Lockdown: The kids are all right (aren’t they?)

I’ve said before how my kids have thrived in lockdown. They’ve stepped up and made themselves useful around the house and they’ve worked hard to stay fit and active. It also been lovely to see the bond between my two younger kids grow stronger. My kids are definitely all right. Or so I thought.

I went for a walk with my oldest friend the other day. Until then, I genuinely don’t think I’ve seen her at all in 2020. We had plans to meet up in March, but coronavirus put a stop to that. She is a single mum and has a demanding job working with young people. She is desperate for life to return safely to normal from this lockdown limbo we are currently in.

Yes, shops are open. Yes, some kids are back at school. We could even go to the pub if we wanted. But life is still far from normal.

‘It’s really hard for the kids,’ she said.

Then she asked: ‘How are yours coping?’

‘Oh they’re doing really well!’

And then I started talking about what my kids were doing. And hearing the words out loud from my own mouth made me realise that perhaps they weren’t doing quite as well as I’d thought.

I knew my eldest was finding it the hardest. He struggled more than everyone else with not being able to see other people. He struggled with the lack of routine from being furloughed for three months. He struggled with being in the house and the initial restriction on exercise once a day. Yet, ironically, he wasn’t keen to go out for a walk either on his own or with the rest of the family. So some days he didn’t exercise at all.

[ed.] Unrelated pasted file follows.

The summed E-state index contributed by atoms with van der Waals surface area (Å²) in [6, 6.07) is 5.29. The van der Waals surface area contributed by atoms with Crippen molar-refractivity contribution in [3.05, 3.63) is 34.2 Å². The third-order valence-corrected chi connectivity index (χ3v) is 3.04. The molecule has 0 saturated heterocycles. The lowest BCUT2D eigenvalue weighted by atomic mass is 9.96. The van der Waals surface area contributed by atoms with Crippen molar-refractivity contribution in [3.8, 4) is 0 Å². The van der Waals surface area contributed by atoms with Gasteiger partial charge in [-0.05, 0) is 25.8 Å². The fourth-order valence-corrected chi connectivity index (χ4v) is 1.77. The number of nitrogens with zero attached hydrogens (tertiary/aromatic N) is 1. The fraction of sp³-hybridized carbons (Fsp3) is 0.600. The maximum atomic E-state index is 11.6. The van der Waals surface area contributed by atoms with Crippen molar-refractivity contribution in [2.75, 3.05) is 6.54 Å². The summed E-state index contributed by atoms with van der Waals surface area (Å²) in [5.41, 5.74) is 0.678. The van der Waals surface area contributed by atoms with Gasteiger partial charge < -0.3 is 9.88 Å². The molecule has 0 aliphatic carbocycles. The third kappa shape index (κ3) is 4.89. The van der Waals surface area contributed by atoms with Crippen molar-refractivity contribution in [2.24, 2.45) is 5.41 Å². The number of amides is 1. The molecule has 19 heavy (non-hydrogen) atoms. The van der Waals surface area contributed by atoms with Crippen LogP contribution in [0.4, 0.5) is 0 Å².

But the other two? They were, and are, FINE.

My daughter has developed an obsession with steps (walking and running, not the 90s band). When she was at school, she was only doing about 8,000 steps a day (partly because they’re not allowed to wear watches at ballet, so those steps don’t get recorded) and she was fine with that. In lockdown, she started going for long walks – as a way to relieve the boredom and also to make the exercise count. When you’re only allowed to exercise once a day, there’s no point only going out for 10 minutes. Obviously we have all been able to exercise multiple times a day for a while now and my daughter’s steps have crept up. She hit 18,000 a couple of times. So then she wanted to hit 18,000 all the time. Or 19,000. Or more.

Some days in the evenings she’s moaning: ‘But I’ve only done 14,000 steps today!’.

If nobody will go for a walk with her, she will go on her own, just to get her steps up. But by anyone’s standards, 14,000 steps is plenty.

As my friend said: ‘That’s a form of anxiety in itself’.

And, as I heard myself saying the words, I knew it was too.

Son, Running, Sprinting, 366, Kids, Lockdown


My son has been fine with missing his GCSEs. He’s been fine with his rugby tour (which he should be on right now) being rescheduled for next year. He’s even been fine with all of the athletics competitions that have been cancelled.

But he has become obsessed with the fact that he can’t currently jump in a sandpit. Government rules now say people can do athletics training in small groups. Stadiums are allowed to open. But our local stadium hasn’t opened, due to flooding.

My boy has been so patient until now. He’s been sprinting and doing exercise routines to keep strong. He’s been using resistance bands. He’s been doing all he can, apart from jumping in a sandpit.

After his season was cut short by fracturing his pelvis last year, he feels that the world is against him. He desperately wants to train, to compete and to prove himself. He was convinced he could jump 7 metres this year (a HUGE achievement), but how can he jump 7 metres if he can’t access a sandpit?